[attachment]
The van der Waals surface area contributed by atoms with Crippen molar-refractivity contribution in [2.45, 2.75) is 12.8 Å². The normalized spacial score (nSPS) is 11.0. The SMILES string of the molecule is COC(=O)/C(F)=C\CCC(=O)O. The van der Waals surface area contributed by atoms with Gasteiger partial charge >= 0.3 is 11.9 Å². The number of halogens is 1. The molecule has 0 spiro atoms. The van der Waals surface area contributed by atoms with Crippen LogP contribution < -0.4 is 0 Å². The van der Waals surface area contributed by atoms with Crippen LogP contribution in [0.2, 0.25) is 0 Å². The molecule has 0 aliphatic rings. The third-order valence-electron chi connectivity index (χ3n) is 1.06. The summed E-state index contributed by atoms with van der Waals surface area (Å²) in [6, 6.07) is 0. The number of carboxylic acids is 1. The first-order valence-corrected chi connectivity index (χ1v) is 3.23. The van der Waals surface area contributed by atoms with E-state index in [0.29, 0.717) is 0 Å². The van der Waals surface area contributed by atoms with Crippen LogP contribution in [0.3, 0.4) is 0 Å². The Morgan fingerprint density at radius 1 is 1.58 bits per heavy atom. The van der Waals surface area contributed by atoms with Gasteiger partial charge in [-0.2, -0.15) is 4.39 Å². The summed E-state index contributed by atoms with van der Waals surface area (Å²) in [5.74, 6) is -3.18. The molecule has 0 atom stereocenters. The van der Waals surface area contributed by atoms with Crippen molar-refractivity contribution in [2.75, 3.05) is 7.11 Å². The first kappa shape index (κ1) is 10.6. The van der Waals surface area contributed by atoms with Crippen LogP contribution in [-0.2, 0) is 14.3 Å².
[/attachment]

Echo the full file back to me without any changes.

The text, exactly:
The van der Waals surface area contributed by atoms with Crippen molar-refractivity contribution in [2.45, 2.75) is 12.8 Å². The normalized spacial score (nSPS) is 11.0. The SMILES string of the molecule is COC(=O)/C(F)=C\CCC(=O)O. The van der Waals surface area contributed by atoms with Gasteiger partial charge >= 0.3 is 11.9 Å². The number of halogens is 1. The molecule has 0 spiro atoms. The van der Waals surface area contributed by atoms with Crippen LogP contribution < -0.4 is 0 Å². The van der Waals surface area contributed by atoms with Crippen LogP contribution in [0.2, 0.25) is 0 Å². The molecule has 0 aliphatic rings. The third-order valence-electron chi connectivity index (χ3n) is 1.06. The summed E-state index contributed by atoms with van der Waals surface area (Å²) in [6, 6.07) is 0. The number of carboxylic acids is 1. The first-order valence-corrected chi connectivity index (χ1v) is 3.23. The van der Waals surface area contributed by atoms with E-state index in [0.29, 0.717) is 0 Å². The van der Waals surface area contributed by atoms with Crippen LogP contribution in [0.3, 0.4) is 0 Å². The Morgan fingerprint density at radius 1 is 1.58 bits per heavy atom. The van der Waals surface area contributed by atoms with Gasteiger partial charge in [-0.2, -0.15) is 4.39 Å². The summed E-state index contributed by atoms with van der Waals surface area (Å²) in [5.74, 6) is -3.18. The molecule has 0 atom stereocenters. The van der Waals surface area contributed by atoms with Crippen molar-refractivity contribution in [2.75, 3.05) is 7.11 Å². The first kappa shape index (κ1) is 10.6. The van der Waals surface area contributed by atoms with Crippen LogP contribution in [-0.2, 0) is 14.3 Å².